We often grow up being told 'don't give up'. And I was no exception. So, in adulthood, when I'm faced with situations where I might encounter difficulty or obstacles, I think "If I could just persevere a little more, maybe this won't be so hard." And there's something to be said for overcoming adversity. But how much struggle is too much?
It's a question that I've been reflecting on in the wake of Simone Biles' shock withdrawal from the Olympics gymnastics team final earlier this week. Biles is widely recognised as the greatest gymnast of all time and her withdrawal, citing mental health concerns came as a surprise.
In a press conference after the event, Biles explained that she decided to withdraw in part because of the heightened stress she's experiences during the Olympic Games. She told reporters, "I say put mental health first because if you don't then you're not going to enjoy your sport and you're not going to succeed as much as you want to."
Her words were like a revelation to me. It's only in the last 12 months that I have begun to learn that success in your job is dependent on feeling mentally well and finding fulfillment in your work. But it was not an easy lesson to learn.
My parents raised me to follow through when I commit to doing something. And until last year, I must admit that I thought it was good, solid advice. That was until I walked into my first full-time job fresh out of university and resigned six months later due to the mental toll that the job had taken on me.
The decision to resign was one fraught with guilt. I had graduated mid-pandemic and was one of the lucky few in my graduating class who had immediately landed a full-time job. Who was I to walk away from that just because I couldn't hack it?
It's a feeling that I think is familiar to many women; the idea that no matter the hardship, our self-worth is dependent on our ability to simply keep going. That is, until we burn out.
And that's exactly what I did. I was constantly on edge at work. I would wake up in the morning and feel sick to my stomach at the thought of having to be in the office for eight hours of the day. In the end, like Biles, I had to call time and say that it just wasn't worth it to stick it out.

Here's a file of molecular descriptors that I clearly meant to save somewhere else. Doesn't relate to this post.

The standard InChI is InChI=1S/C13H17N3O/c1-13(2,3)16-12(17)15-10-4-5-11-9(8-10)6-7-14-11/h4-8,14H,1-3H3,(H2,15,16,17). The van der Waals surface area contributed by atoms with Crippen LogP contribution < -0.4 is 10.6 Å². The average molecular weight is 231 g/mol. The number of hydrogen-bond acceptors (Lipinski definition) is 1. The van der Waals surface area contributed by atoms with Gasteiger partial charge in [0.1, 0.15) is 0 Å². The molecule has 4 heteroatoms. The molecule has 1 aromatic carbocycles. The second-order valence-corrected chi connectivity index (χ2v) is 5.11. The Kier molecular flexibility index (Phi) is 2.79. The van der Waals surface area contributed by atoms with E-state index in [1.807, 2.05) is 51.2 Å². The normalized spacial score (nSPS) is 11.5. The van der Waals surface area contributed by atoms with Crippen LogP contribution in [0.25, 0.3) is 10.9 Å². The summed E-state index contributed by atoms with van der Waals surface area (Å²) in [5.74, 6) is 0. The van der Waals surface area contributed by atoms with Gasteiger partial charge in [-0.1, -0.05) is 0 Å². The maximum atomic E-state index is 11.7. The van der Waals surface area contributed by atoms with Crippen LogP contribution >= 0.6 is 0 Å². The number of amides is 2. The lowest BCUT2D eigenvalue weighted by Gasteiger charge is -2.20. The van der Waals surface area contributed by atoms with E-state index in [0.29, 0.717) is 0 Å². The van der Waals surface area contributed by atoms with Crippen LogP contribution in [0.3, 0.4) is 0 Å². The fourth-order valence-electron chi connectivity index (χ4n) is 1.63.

What struck me about Biles though, was the confidence with which she explained her decision to withdraw. When I left my job, I felt cowed into shame. Explaining to my extended family that I had quit my job felt like the scariest thing in the world.
But watching Biles speak at the press conference, it's clear that she's entirely unapologetic about her decision. She doesn't flinch at the flurry of questions she faces, instead answering with admirable grace and clarity. It's evident that she knows her decision was the best one for her.
That steadfast confidence has resonated with people the world over. While some have criticised her choice, social media users have overwhelmingly praised Biles for setting an example of how to recognise your own limits and enforce appropriate boundaries.
A number of Black women also took to Twitter to laud Biles for shifting the definition of the 'strong Black woman'. They praised Biles' refusal to work herself to exhaustion and celebrated her decision to put her mental health first.
My own decision to quit my job gave me space to rediscover joy in my work and reflect on what success would look like in my own career. Biles also appears to be reflecting on her next move, indicating that she will continue to take a "one day at a time" approach to the Olympic Games as she decides whether she will compete in the individual events. No matter her decision, it's guaranteed that her commitment to protecting her mental health is changing attitudes across the globe.
Readers seeking support with mental health can contact Beyond Blue on 1300 22 4636. More information is available at beyondblue.org.au. Embrace Multicultural Mental Health supports people from culturally and linguistically diverse backgrounds.